The liminal threshold between the 1950s and 1960s seems as distinct as to be a literal crevasse between the two decades, and the clearest divide comes through in the cinema separating the two eras. Narrative styles, definitions of romance, and gender weren’t just changing and reforming for the new era, but the old guard of the studio and ratings systems were also morphing or crumbling altogether.
RKO’s The Girl Most Likely marked the end of the big studio musicals, as well as the end of RKO studios itself. Filmed in 1956-1957 and released in 1958, and released through Universal on a double bill with Fred MacMurray’s Day of the Badman. A bittersweet highlight includes seeing the famous RKO backlot for the last time; director Mitchell Leisen said a wrecking crew followed him during production, immediately destroying sets after filming was completed.
Jane Powell is The Girl Most Likely, Dodie. Dodie dreams of romance not unlike that seen on-screen. Her current boyfriend is real estate agent Buzz (Tommy Noonan), but there’s no spark between the two. When she meets Pete (Cliff Robertson) there are definitely sparks, but Pete isn’t the wealthy man Dodie wants. Upon meeting wealthy man of her dreams (Keith Andes), Dodie has to decide which of the three men fits her fantasy.
And, boy, do we get to see those fantasies beautifully played out! The legendary Gower Champion worked on the set design and choreography, legitimatizing and rendering Dodie’s fantasies in a way both fantastical and metaphorical. The excellent “Keeping Up With the Joneses” number, performed as Dodie imagines life with Buzz, looks reminiscent of West Side Story with its silhouettes against a blood-red background. The couple scrambles to keep up with the proverbial Joneses, represented by Powell and Noonan dancing and running on a moving platform, before ascending an endless ladder. Powell’s a trouper whose smile never leaves her face in all this exertion, even when the fantasy ends by her falling off said ladder!
Powell’s first song is the melodious “I Don’t Know What I Want,” a song that doesn’t seem to know what it wants in comparison to the film’s look. Like musicals stuck between the hep-cat world of the burgeoning 1960s and the staid 1950s, Powell’s beautiful, near operatic voice gives this an almost Disney-esque, “Once Upon a Dream” level of sweetness and technical proficiency. Her performance of it comes off as much of a fairy tale as the movies she watches, what with the cramped, shabby quarters in which she’s singing this exquisite song of yearning.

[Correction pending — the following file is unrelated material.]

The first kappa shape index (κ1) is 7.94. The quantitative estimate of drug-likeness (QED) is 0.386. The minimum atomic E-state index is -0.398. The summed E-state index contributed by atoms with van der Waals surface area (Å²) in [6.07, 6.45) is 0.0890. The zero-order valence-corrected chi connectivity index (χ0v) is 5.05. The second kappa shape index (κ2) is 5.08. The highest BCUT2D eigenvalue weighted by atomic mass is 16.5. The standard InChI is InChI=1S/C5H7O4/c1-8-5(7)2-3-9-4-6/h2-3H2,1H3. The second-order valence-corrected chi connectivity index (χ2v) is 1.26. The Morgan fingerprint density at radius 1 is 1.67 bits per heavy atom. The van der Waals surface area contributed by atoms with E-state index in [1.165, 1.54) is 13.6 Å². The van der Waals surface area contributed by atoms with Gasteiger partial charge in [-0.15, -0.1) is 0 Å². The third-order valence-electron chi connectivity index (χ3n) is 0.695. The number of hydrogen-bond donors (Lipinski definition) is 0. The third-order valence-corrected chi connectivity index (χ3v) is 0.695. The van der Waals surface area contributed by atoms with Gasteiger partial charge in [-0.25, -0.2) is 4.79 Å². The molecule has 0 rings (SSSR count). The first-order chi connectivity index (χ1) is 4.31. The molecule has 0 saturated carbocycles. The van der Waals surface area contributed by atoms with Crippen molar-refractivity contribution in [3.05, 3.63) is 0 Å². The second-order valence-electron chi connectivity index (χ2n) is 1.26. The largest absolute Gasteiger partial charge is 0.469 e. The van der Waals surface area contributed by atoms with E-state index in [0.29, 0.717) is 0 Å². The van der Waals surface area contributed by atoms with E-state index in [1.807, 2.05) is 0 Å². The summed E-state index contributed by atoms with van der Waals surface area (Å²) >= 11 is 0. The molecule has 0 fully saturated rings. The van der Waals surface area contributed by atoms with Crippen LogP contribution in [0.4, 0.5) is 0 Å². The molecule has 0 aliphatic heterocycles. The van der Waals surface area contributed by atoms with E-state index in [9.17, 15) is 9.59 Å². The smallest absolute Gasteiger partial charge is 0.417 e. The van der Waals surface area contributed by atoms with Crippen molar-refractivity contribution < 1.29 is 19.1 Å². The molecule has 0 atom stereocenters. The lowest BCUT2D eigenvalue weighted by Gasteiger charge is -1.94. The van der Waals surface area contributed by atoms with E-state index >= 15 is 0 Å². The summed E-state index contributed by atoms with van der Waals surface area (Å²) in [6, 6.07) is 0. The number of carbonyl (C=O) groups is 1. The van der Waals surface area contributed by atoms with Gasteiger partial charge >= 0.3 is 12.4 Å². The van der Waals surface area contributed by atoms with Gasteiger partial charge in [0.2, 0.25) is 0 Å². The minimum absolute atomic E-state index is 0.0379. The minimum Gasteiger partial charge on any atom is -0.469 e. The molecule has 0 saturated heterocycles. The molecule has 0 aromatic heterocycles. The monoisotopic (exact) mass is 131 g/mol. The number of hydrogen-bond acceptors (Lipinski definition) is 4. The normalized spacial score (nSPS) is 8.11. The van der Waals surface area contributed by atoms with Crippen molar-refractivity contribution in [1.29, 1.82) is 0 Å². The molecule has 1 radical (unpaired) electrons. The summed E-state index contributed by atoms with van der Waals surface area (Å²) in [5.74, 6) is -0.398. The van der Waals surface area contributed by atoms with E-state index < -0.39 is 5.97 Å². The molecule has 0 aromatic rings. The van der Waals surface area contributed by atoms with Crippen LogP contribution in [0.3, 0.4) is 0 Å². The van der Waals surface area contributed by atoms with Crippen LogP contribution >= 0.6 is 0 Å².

The other sequences never really live up to the Joneses song, but they’re all choreographed in the same 1950s style of wide shots and situations where people dancing and singing would look weird, as in the “Balboa” number that looks like it‘s filmed in the same snack shack as Gidget.
The film tells a rather simplistic story of a girl deciding what she wants, but the script and acting creates a romance hearkening back to the studio era, while looking towards the future with a female protagonist figuring out what makes her happy. This is my first experience with Jane Powell, and she makes Dodie a remarkably sweet woman, if a bit contradictory in her characterization. One minute she’s uninterested in going to the local lover’s lane with Buzz – “I just want to talk to you.” “That’s what you always say!” – and the next she’s jumping into the sea to attract the attentions of Pete, who she assumes owns the big yacht in the harbor. Couples meeting and falling in love within a day is ridiculous, but The Girl Most Likely is a fairy-tale, so these quick romances are equated with true love.
Powell and Robertson’s chemistry is the romantic highlight of the feature. The two play off each other’s banter in a way that’s airy and charged with passion. Even though Pete’s not rich, it’s definitely understandable why Dodie would fall in love with him, bum or not. In many ways, Robertson’s Pete anticipates his turn as Kahuna in Gidget (which is just fine with me as Gidget’s one of my favorite films). Like that previous role Robertson plays a guy adrift, uninterested in things like money and a home, but Pete’s more than willing to settle down with Dodie, so long as she isn’t planning big expenditures.
That’s not to say the other two men vying for Dodie’s affections aren’t worthy. Though the audience can easily deduce the “right” man for Dodie, all three have qualities any woman could love. Just a few years after his role as the bespectacled (and besotted) suitor in Gentlemen Prefer Blondes, Tommy Noonan’s Buzz comes off as the oldest of Dodie’s suitors. (Actually, all the character comes off as younger than the actors – all in their 30’s or so – playing them.)
Keith Andes is probably the weakest as Neil Patterson, Jr., the wealthy man of Dodie’s dreams. He arrives with barely 30 minutes in the film to spare, and his role as the ideal makes him inherently boring. Since Dodie’s relationships are far more developed with Robertson and Noonan, Andes’ character comes off like the third wheel he is. The audience is left in severe anticipation at the denouncement, with Dodie proclaiming her love, and wedding, to Neil. The final minute of the film sees things righted, but it is intense for those few minutes!
The Girl Most Likely fills that sweet spot of 1950s true romance with soon-to-be 1960s pizzazz. Jane Powell and Cliff Robertson are the picture perfect couple, and it’s bittersweet knowing this is a time capsule of an era that would soon die. Thankfully Warner Archive’s recent release of this gives us a chance to visit and revisit.
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